The New York Civil Liberties Union is calling on the state Legislature to implement a ban on facial recognition technology in public schools when it convenes in January.
The NYCLU calls out Lockport City School District, which added facial recognition software to its security camera system earlier this year, by name in its report, “The First 100 Days: Albany’s Path to a Fairer New York.”
That report also calls on state lawmakers to reform the state’s voting process and criminal justice system, adopt protections for undocumented immigrants and transgender New Yorkers, and enact various health-related legislation, including removing abortion from the state’s criminal law, increasing access to birth control and enacting a right to die law.
Many of those proposals were stymied for years by Republican control of the state Senate. But after last month’s elections, in which Democrats picked up eight Senate seats and gained a convincing majority in both chambers, progressives see many of these long-held goals within reach.
“It’s a new day in New York. With changed leadership in Albany, our state legislature has the opportunity – and the mandate – to transform New York into the state that we’ve always envisioned, one that secures fairness and equality for all New Yorkers,” said Donna Lieberman, executive director of the NYCLU.
But unlike other NYCLU proposals, a facial recognition ban in public schools is not a long-time progressive pet cause. Few in the state paid much attention to the technology — and the privacy questions it raises — until news spread about the Lockport school district’s system earlier this year.
What’s more, no bill to ban the technology has been introduced in either the Senate or the Assembly.
The closest thing is a bill, introduced by Assembly Member Thomas Abinanti, a Westchester County Democrat, prohibiting the state, state agencies or any contractor working for the state from retaining facial recognition images or from sharing such images with a third party unless legally authorized by a court.
It’s not clear how Abinanti’s bill would affect Lockport schools. Last week, the board of education approved a security policy that stipulates camera-captured images may not be retained for more than 60 days, unless the information is part of an investigation or retained in conjunction with a log of security alerts.
Meanwhile, statewide and national Democrats have yet to show interest in a bill that would ban Lockport’s new security system.
A spokesman for the New York State Senate Democratic Conference said the party's incoming majority will "review legislation and work tirelessly to protect rights and improve the quality of life for all New Yorkers."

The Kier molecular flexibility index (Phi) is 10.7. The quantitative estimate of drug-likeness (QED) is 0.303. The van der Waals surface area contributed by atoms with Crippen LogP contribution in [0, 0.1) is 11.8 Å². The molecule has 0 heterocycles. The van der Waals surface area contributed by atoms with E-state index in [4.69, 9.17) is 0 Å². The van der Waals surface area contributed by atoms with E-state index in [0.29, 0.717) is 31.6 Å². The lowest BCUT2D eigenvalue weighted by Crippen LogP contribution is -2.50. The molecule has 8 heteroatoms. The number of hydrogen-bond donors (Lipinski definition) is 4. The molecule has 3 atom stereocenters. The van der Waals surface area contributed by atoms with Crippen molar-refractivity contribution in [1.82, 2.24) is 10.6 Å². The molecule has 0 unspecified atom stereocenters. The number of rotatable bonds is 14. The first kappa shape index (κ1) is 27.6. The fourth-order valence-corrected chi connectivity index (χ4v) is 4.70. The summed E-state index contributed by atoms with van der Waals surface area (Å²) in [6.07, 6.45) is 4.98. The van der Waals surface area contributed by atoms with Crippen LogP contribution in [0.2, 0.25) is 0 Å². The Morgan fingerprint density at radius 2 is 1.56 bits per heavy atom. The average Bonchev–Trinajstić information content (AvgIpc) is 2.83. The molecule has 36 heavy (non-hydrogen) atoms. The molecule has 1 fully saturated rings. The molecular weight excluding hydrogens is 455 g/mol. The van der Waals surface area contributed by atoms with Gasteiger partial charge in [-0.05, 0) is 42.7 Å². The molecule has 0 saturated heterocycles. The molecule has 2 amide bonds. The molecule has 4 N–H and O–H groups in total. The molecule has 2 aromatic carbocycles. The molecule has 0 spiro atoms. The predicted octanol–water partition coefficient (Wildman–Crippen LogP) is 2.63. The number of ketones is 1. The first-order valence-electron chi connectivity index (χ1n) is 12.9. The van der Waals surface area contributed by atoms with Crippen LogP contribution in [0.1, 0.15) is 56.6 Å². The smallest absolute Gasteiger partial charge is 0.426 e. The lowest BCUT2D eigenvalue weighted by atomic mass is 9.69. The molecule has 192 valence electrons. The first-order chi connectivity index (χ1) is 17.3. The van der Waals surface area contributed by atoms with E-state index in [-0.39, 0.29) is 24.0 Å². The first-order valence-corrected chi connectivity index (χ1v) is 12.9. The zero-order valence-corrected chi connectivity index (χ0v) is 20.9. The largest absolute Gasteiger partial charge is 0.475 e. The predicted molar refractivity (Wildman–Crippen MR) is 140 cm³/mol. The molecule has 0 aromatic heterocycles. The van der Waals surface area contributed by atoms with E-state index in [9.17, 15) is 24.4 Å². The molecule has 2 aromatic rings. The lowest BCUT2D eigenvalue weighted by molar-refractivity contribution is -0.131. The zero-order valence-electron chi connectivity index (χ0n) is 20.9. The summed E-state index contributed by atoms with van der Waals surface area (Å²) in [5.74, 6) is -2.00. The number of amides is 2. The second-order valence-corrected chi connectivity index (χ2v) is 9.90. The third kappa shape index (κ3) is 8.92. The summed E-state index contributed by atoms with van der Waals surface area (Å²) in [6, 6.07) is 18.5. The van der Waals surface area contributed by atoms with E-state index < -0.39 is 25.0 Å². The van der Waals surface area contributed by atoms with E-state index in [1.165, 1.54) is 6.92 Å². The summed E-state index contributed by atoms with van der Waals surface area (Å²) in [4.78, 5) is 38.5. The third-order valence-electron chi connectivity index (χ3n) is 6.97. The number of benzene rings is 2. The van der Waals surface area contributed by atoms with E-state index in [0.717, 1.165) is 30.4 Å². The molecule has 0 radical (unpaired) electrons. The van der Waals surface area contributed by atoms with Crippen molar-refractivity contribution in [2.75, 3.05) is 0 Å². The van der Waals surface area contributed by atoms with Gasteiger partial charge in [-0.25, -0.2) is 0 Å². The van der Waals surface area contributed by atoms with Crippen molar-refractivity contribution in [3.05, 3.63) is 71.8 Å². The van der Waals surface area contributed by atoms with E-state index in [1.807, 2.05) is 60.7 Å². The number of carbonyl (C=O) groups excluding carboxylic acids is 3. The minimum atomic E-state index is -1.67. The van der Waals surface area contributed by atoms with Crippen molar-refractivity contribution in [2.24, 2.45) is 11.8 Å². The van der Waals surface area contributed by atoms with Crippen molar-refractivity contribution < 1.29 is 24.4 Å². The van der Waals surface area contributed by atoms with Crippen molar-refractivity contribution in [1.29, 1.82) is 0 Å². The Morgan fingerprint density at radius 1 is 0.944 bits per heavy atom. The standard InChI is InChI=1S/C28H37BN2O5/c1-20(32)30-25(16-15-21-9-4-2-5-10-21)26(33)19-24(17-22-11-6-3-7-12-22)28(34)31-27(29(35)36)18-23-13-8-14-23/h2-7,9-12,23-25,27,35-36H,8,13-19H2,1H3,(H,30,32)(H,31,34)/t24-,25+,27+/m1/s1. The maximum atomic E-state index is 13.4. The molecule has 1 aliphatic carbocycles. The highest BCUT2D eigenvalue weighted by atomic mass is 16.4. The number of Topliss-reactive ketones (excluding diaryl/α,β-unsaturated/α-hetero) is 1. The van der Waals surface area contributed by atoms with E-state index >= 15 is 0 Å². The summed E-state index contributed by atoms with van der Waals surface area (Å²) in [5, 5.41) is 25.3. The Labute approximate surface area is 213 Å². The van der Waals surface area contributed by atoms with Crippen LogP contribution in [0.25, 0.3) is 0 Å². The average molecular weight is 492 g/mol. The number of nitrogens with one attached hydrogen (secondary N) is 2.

But the NYCLU has laid out an argument in favor of a ban that touches on several rallying causes of leftist activists.
“Facial recognition technology has been shown to be inaccurate, particularly in identifying women, young people, and people of color,” writes the NYCLU, citing findings from a Georgetown Law Center report. “The use of this technology has the potential to turn schools into surveillance areas and youthful misbehavior into a crime.”
The NYCLU also raised concern about how the information will be maintained and shared, who will have access to it and the technology’s potential for use in immigration enforcement, which could discourage undocumented immigrants from sending their children to school.
A call to Lockport City School District Superintendent Michelle Bradley was not immediately returned.
Bradley issued a statement Wednesday morning noting the district has policies to protect student privacy, and is awaiting input on those policies from the state Education Department.
"It continues to be falsely suggested that students will be subjected to invasive surveillance, and will have every movement monitored and recorded," Bradley said in the statement. "The reality is that the facial recognition technology will be limited in application to only those individuals who present an immediate or potential threat to the safety of the school community, such as Level 2 or 3 sex offenders, persons prohibited by court order from entering District property and anyone believed to pose a threat based on credible information."
Bradley added the system will not track movements or preserve data on students, staff or visitors.
The NYCLU also criticized the Lockport district’s security plans in detail in an August report, saying the district failed to solicit comment from the public and other stakeholders and lacked a clear policy on use of the technology.